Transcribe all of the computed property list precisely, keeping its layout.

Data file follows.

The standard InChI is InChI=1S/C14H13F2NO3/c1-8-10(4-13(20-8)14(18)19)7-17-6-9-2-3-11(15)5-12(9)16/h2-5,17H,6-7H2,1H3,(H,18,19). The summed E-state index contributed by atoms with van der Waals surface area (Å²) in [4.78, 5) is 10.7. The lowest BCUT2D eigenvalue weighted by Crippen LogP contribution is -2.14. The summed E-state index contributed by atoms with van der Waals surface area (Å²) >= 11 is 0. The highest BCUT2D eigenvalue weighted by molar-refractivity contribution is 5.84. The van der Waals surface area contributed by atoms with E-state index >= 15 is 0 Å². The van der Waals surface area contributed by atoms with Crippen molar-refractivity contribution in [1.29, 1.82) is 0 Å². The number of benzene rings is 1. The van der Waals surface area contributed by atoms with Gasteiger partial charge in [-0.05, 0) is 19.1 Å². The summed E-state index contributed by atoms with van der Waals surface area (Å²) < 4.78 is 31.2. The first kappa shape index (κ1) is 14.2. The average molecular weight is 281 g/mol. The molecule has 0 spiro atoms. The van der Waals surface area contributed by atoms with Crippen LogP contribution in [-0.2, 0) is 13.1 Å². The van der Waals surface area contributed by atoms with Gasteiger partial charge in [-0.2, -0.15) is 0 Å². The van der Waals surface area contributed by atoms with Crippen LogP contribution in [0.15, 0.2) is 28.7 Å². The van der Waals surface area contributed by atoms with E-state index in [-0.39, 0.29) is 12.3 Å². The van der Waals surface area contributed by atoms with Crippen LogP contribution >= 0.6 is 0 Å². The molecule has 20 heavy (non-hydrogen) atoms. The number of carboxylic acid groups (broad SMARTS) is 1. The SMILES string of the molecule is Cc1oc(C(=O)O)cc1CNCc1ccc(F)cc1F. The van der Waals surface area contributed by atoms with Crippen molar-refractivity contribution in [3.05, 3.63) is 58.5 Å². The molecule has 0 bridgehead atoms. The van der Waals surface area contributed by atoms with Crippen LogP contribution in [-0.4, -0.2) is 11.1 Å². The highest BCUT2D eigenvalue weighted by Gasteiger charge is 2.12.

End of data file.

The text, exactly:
The standard InChI is InChI=1S/C14H13F2NO3/c1-8-10(4-13(20-8)14(18)19)7-17-6-9-2-3-11(15)5-12(9)16/h2-5,17H,6-7H2,1H3,(H,18,19). The summed E-state index contributed by atoms with van der Waals surface area (Å²) in [4.78, 5) is 10.7. The lowest BCUT2D eigenvalue weighted by Crippen LogP contribution is -2.14. The summed E-state index contributed by atoms with van der Waals surface area (Å²) >= 11 is 0. The highest BCUT2D eigenvalue weighted by molar-refractivity contribution is 5.84. The van der Waals surface area contributed by atoms with E-state index >= 15 is 0 Å². The van der Waals surface area contributed by atoms with Crippen molar-refractivity contribution in [1.29, 1.82) is 0 Å². The number of benzene rings is 1. The van der Waals surface area contributed by atoms with Gasteiger partial charge in [-0.05, 0) is 19.1 Å². The summed E-state index contributed by atoms with van der Waals surface area (Å²) < 4.78 is 31.2. The first kappa shape index (κ1) is 14.2. The average molecular weight is 281 g/mol. The molecule has 0 spiro atoms. The van der Waals surface area contributed by atoms with Crippen LogP contribution in [-0.2, 0) is 13.1 Å². The van der Waals surface area contributed by atoms with Gasteiger partial charge in [-0.2, -0.15) is 0 Å². The van der Waals surface area contributed by atoms with Crippen LogP contribution in [0.15, 0.2) is 28.7 Å². The van der Waals surface area contributed by atoms with E-state index in [-0.39, 0.29) is 12.3 Å². The van der Waals surface area contributed by atoms with Crippen LogP contribution >= 0.6 is 0 Å². The molecule has 20 heavy (non-hydrogen) atoms. The number of carboxylic acid groups (broad SMARTS) is 1. The SMILES string of the molecule is Cc1oc(C(=O)O)cc1CNCc1ccc(F)cc1F. The van der Waals surface area contributed by atoms with Crippen molar-refractivity contribution in [3.05, 3.63) is 58.5 Å². The molecule has 0 bridgehead atoms. The van der Waals surface area contributed by atoms with Crippen LogP contribution in [-0.4, -0.2) is 11.1 Å². The highest BCUT2D eigenvalue weighted by Gasteiger charge is 2.12.